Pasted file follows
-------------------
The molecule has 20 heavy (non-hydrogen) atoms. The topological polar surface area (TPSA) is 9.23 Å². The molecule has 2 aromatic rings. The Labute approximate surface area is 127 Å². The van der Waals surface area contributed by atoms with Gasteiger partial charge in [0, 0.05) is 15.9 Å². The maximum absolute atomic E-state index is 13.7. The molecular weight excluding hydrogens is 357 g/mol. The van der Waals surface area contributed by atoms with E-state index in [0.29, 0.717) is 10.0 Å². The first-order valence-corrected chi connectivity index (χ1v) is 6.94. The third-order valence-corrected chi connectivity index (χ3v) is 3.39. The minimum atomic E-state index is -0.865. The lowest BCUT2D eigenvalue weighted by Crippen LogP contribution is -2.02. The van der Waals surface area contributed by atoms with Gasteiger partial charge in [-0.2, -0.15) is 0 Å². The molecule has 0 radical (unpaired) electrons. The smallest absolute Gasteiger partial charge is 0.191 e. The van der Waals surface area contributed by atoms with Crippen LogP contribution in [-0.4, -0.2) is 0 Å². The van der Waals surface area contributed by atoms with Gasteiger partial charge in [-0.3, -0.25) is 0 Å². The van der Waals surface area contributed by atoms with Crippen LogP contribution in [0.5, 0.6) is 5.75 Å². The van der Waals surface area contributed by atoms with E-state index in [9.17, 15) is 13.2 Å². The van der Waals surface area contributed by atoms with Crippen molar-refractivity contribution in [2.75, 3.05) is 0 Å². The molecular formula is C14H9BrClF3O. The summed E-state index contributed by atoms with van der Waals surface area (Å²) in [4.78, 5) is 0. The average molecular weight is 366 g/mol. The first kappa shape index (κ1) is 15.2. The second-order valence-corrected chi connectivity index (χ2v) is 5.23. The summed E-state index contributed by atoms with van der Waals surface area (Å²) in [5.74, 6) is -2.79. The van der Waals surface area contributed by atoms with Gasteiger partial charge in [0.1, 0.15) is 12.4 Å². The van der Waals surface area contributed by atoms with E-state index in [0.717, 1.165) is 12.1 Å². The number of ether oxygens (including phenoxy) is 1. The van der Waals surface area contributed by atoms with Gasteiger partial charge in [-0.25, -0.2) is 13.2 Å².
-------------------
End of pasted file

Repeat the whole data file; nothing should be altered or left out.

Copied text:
The molecule has 20 heavy (non-hydrogen) atoms. The topological polar surface area (TPSA) is 9.23 Å². The molecule has 2 aromatic rings. The Labute approximate surface area is 127 Å². The van der Waals surface area contributed by atoms with Gasteiger partial charge in [0, 0.05) is 15.9 Å². The maximum absolute atomic E-state index is 13.7. The molecular weight excluding hydrogens is 357 g/mol. The van der Waals surface area contributed by atoms with E-state index in [0.29, 0.717) is 10.0 Å². The first-order valence-corrected chi connectivity index (χ1v) is 6.94. The third-order valence-corrected chi connectivity index (χ3v) is 3.39. The minimum atomic E-state index is -0.865. The lowest BCUT2D eigenvalue weighted by Crippen LogP contribution is -2.02. The van der Waals surface area contributed by atoms with Gasteiger partial charge in [-0.2, -0.15) is 0 Å². The molecule has 0 radical (unpaired) electrons. The smallest absolute Gasteiger partial charge is 0.191 e. The van der Waals surface area contributed by atoms with Crippen LogP contribution in [-0.4, -0.2) is 0 Å². The van der Waals surface area contributed by atoms with Gasteiger partial charge in [-0.3, -0.25) is 0 Å². The van der Waals surface area contributed by atoms with Crippen LogP contribution in [0.5, 0.6) is 5.75 Å². The van der Waals surface area contributed by atoms with E-state index in [9.17, 15) is 13.2 Å². The van der Waals surface area contributed by atoms with Crippen molar-refractivity contribution in [2.75, 3.05) is 0 Å². The molecular formula is C14H9BrClF3O. The summed E-state index contributed by atoms with van der Waals surface area (Å²) in [4.78, 5) is 0. The average molecular weight is 366 g/mol. The first kappa shape index (κ1) is 15.2. The second-order valence-corrected chi connectivity index (χ2v) is 5.23. The summed E-state index contributed by atoms with van der Waals surface area (Å²) in [5.74, 6) is -2.79. The van der Waals surface area contributed by atoms with Gasteiger partial charge in [0.1, 0.15) is 12.4 Å². The van der Waals surface area contributed by atoms with E-state index in [0.717, 1.165) is 12.1 Å². The number of ether oxygens (including phenoxy) is 1. The van der Waals surface area contributed by atoms with Gasteiger partial charge in [-0.25, -0.2) is 13.2 Å².